Monday, 10 June 2013

Dorset Nectar Dry Cider

OK, Having missed reviewing a cider for the sake of having a life and actually talking (sorry, I can't even recall what it was...) we skip a while and then, en route to the train home I saw a chance to stop off at the Cider Tap. OK, I had a cheap rail ticket and couldn't travel till 7pm, so had to kill a couple of hours:-)

Knowing the issue with coldness, I thought I would start off with a dry cider... that ought to carry the taste better than a sweeter version. So we have the dry version of Dorset Nectar's cider. I don't think it has a name beyond 'dry cider', so it ought to be similar to the medium version I have already tried, but with more oomph. Please note I did not refer to the previous review when tasting or now, when writing (though I will once I have written my notes up to check the scoring etc.)

This is a half pint of golden haziness. It is still and it still smells of nothing. I think the Tap surgically remove aroma from the ciders they serve - so I have to give an averaging of score. That said, as much as I could smell no aroma, I also couldn't smell anything wrong with it!!

This is a moderately tannined, very fruity cider. I am getting both sharp and tannin in equal measure - quite a punchy sharp too. There is quite a pronounced tannin too, which makes this drink slightly rough... certainly a distinctive and strong cider taste going on... perhaps not one for those coming away from watered down ciders:-) It is really quite rounded in the mouth, and satisfied the hardened cider drinker in me - the one seeking bold flavours and tannin.

This also has a long aftertaste which is lovely too. The taste stays quite a while, and it is actually rather drying - which is surprising (although I suspect it is only a surprise because I couldn't smell it!)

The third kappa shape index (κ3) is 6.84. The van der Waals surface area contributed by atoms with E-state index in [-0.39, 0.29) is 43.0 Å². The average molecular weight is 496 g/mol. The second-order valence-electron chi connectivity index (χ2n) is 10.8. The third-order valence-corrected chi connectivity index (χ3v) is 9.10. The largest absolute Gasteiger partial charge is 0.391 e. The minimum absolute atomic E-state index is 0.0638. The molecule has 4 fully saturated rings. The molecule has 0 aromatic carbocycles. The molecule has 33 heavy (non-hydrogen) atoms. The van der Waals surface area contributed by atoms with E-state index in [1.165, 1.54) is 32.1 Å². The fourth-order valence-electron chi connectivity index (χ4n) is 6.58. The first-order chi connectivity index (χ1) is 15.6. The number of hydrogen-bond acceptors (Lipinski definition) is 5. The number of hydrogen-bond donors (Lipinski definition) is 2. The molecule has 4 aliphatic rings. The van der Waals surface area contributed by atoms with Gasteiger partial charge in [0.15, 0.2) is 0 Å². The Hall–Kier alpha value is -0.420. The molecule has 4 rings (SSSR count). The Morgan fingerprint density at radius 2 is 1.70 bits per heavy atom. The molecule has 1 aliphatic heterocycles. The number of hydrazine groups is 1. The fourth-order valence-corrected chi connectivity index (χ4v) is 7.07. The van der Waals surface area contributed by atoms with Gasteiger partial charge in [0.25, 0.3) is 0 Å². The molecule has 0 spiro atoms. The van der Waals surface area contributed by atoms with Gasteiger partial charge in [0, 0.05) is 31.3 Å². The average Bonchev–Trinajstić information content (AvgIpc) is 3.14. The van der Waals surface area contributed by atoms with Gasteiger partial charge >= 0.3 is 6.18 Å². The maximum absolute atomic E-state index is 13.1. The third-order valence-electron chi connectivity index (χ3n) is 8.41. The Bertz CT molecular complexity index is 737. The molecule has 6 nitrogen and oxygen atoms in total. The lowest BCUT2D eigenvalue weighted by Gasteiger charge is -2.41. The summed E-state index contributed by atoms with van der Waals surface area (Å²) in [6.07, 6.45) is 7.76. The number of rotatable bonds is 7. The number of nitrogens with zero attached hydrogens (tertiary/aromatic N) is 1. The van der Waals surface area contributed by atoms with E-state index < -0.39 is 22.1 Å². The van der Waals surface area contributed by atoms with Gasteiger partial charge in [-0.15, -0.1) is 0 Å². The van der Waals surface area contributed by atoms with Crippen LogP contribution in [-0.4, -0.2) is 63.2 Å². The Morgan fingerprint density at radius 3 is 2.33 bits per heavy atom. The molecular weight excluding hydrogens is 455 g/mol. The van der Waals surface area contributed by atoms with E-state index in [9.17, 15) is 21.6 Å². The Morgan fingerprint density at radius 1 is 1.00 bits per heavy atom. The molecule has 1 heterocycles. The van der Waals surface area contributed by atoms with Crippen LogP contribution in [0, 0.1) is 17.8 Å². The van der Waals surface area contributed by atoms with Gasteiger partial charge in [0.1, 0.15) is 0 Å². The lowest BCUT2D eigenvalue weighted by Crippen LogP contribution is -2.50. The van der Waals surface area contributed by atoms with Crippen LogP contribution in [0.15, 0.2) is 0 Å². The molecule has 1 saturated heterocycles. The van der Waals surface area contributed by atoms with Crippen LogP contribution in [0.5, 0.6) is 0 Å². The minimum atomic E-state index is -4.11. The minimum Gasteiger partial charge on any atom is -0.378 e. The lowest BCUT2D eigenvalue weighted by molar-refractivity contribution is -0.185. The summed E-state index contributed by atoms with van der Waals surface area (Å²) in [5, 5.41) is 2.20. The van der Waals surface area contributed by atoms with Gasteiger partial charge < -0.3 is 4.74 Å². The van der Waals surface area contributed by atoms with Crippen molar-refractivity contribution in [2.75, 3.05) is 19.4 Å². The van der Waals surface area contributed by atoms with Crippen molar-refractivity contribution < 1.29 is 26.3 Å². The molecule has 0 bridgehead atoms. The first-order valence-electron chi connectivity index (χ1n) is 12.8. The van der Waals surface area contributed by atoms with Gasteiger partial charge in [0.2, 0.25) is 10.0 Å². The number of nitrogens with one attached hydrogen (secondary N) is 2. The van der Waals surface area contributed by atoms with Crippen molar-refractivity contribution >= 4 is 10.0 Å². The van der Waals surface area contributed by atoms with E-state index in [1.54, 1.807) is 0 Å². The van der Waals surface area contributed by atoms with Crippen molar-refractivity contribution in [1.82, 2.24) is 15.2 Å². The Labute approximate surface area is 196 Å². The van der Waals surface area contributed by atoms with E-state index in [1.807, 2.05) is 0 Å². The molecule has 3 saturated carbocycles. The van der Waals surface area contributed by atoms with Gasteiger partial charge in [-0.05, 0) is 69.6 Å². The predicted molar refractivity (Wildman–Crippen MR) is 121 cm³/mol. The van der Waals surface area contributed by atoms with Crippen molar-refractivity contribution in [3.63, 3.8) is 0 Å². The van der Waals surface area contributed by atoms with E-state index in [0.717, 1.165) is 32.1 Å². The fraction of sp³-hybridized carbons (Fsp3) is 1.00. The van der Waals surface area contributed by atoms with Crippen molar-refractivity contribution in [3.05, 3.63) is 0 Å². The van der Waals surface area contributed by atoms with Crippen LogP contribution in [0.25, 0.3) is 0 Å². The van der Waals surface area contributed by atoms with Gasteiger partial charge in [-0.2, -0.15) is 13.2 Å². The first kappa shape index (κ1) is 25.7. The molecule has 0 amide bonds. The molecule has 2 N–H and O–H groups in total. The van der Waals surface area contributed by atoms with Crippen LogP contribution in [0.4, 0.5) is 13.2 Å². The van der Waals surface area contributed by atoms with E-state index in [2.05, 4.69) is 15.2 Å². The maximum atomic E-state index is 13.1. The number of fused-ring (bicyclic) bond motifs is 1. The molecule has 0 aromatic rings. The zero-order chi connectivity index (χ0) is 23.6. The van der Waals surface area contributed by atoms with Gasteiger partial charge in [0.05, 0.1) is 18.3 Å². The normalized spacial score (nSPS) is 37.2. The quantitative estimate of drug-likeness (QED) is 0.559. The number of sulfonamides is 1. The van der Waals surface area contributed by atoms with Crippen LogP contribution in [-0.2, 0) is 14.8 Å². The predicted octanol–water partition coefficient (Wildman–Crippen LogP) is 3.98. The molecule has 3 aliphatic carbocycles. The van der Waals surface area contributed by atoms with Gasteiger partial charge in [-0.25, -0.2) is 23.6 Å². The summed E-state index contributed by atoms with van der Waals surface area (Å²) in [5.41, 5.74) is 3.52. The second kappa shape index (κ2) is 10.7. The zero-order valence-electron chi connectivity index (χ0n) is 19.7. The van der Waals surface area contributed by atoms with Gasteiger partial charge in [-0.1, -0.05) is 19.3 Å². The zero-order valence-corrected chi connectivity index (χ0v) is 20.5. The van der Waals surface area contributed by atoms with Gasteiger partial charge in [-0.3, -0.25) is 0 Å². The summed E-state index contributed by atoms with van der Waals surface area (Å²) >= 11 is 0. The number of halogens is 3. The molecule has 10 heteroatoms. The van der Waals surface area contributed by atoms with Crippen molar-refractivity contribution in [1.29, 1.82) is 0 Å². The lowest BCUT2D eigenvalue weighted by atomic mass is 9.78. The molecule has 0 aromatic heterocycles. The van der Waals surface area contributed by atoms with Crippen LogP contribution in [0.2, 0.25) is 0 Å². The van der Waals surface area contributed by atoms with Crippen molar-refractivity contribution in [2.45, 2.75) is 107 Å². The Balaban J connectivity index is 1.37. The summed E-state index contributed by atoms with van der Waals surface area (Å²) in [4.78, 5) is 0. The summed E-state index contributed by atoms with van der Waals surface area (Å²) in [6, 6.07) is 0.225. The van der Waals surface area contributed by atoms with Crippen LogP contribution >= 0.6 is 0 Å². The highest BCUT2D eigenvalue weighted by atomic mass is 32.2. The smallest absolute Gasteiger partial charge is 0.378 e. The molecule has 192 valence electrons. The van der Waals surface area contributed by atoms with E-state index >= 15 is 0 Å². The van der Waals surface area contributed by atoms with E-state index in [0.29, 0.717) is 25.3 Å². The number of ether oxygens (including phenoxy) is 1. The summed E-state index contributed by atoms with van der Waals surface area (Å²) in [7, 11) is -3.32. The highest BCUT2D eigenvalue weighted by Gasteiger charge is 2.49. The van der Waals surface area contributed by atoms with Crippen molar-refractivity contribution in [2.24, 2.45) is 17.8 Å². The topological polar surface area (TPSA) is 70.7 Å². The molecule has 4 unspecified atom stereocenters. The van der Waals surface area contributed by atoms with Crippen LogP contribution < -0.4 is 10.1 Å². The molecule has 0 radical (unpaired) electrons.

A recommended cider with a score of 80/100. Silver apple for Dorset Nectar.

Having now seen the last review, I am stunned to see I scored it at 83, as this is possibly a better cider. Who says traditional cider makers cannot be consistent?!

Friday, 7 June 2013

Millwhites Apple and Pears

OK then, another (yet another) trip to London and an excuse to try a few more of the ciders found in the capital. This time, I made the effort to walk across the road from Euston to the Bree Louise. This is a lovely small(ish) pub down a side street, some 5 minutes or so walk from Euston. It doesn't have the impressive cider list that the Tap has, although I can see that the ciders are not held below freezing, so it should be an interesting comparison.

It must be the time of year, but there are quite a few 'mass produced' ciders on the list. I do appreciate that fermentation has been slow this year - the new years ciders will just about be released by the time this post goes out. However, at least there is one I haven't tried before.

Apples and Pears is what it says on the tin. A cider made from apples and pears... although I think that technically makes it a Pyder. If there are more than 25% pears then it isn't a cider (technically, we shall see what it tastes like!)

In the glass (note the 'responsible' half pint once again) it smells very appley. In fact, this isn't a bad thing as it comes across as quite a traditional, earthy and full bodied cider. Not getting much pear, if any at all.

However. I knew this was coming! It has a very syruppy co mplexion in the mouth. I am unsure why this should be, but somehow I figured it might. The apple/cider wins almost all the way through - and it isn't a bad tasting cider. The pears come through in the mouth too - not as developed as the apples but noticeable. It's a peary cider as opposed to an appley perry (or, perhaps more appropriately, pear cider).